In these circumstances, Lakeshore's principal claim of breach is unsupported. Lakeshore has advanced no evidence that could support a finding that the government represented that the UUPB prices were accurate and could be relied on by Lakeshore, with the government assuming the risk of error in those prices. Lakeshore therefore has no claim of breach based on inaccuracy of those prices at the time of contracting.
Lakeshore has no better argument for breach based on the government's refusal to allow equitable adjustments for inflation of costs that occurred after the contract was made. Lakeshore argues that the incorporation of the Department of Defense FAR Supplement provision at 48 C.F.R. § 252.243–7002 (a procedural provision for requests for equitable adjustments) and the inclusion of a price-adjustment provision in the contract support a broader conclusion that the government must compensate it for cost increases beyond the terms of those provisions. That argument is incorrect: if accepted, it would erase the careful limits on the adjustments the government actually agreed to make.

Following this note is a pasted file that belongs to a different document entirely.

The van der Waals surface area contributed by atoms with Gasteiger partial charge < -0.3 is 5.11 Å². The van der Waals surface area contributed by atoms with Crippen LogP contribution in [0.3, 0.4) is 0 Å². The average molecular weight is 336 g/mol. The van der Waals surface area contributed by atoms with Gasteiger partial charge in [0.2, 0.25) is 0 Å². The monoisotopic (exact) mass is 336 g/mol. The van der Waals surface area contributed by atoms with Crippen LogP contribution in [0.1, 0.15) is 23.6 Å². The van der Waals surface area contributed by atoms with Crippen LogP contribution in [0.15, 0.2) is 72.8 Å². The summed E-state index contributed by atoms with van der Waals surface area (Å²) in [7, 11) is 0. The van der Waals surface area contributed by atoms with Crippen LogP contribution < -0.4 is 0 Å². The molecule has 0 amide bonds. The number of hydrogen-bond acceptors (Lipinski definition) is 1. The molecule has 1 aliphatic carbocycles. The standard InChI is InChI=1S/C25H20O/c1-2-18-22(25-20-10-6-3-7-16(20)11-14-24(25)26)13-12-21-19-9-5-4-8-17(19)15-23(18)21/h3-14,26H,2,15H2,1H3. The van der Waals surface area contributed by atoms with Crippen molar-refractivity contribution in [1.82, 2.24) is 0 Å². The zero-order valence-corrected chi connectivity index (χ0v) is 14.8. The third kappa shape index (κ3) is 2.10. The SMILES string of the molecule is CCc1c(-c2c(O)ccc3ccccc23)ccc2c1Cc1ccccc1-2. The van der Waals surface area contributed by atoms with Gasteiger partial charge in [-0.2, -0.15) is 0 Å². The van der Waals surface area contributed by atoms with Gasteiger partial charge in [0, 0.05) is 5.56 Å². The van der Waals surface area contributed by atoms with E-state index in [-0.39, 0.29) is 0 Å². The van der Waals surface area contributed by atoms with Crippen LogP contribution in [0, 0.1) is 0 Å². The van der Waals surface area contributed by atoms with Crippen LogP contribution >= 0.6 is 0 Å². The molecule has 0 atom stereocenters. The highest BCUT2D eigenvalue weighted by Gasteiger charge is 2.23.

Lakeshore has shown no breach of the actual adjustment promises. It is a necessary condition for an adjustment under the FAR provision that the increased contractor cost be the result of a change to the contract made by the government. Int'l Data Prods. Corp. v. United States, 492 F.3d 1317, 1325 (Fed.Cir.2007); see 48 C.F.R. §§ 52.243–4, 252.243–7002. Lakeshore's claim is not based on any such government modification; the claim that prices rose during the term of the contract does not entitle Lakeshore to equitable adjustment under the FAR provision. Similarly, the price-adjustment clause of the contract, 48 C.F.R. § 5152.237–9000, entitled Lakeshore to an upward adjustment only under the bargained-for methodology, using the Building Cost Index. J.A. 318. Lakeshore makes no argument that the government misapplied that methodology in calculating the 4% increase that Lakeshore received for the first option year.